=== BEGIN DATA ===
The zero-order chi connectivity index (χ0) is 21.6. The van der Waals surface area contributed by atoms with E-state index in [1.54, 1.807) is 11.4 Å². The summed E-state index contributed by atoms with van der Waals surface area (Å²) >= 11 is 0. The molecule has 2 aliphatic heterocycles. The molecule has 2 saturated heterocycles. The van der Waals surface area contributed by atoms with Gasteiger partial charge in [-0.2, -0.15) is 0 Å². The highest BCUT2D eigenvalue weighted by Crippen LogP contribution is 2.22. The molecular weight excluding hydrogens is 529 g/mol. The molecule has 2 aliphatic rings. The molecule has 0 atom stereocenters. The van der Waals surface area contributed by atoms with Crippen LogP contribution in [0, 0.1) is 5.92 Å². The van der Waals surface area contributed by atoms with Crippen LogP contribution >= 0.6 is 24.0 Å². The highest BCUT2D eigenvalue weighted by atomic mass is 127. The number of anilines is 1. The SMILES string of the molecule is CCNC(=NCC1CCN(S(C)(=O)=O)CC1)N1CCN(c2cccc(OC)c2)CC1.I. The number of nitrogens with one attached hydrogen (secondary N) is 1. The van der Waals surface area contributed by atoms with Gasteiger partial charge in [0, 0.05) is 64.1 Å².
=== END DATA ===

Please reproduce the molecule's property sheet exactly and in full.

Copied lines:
The zero-order chi connectivity index (χ0) is 21.6. The van der Waals surface area contributed by atoms with E-state index in [1.54, 1.807) is 11.4 Å². The summed E-state index contributed by atoms with van der Waals surface area (Å²) >= 11 is 0. The molecule has 2 aliphatic heterocycles. The molecule has 2 saturated heterocycles. The van der Waals surface area contributed by atoms with Gasteiger partial charge in [-0.2, -0.15) is 0 Å². The highest BCUT2D eigenvalue weighted by Crippen LogP contribution is 2.22. The molecular weight excluding hydrogens is 529 g/mol. The molecule has 2 aliphatic rings. The molecule has 0 atom stereocenters. The van der Waals surface area contributed by atoms with Crippen LogP contribution in [0, 0.1) is 5.92 Å². The van der Waals surface area contributed by atoms with Crippen LogP contribution >= 0.6 is 24.0 Å². The highest BCUT2D eigenvalue weighted by atomic mass is 127. The number of anilines is 1. The SMILES string of the molecule is CCNC(=NCC1CCN(S(C)(=O)=O)CC1)N1CCN(c2cccc(OC)c2)CC1.I. The number of nitrogens with one attached hydrogen (secondary N) is 1. The van der Waals surface area contributed by atoms with Gasteiger partial charge in [0, 0.05) is 64.1 Å².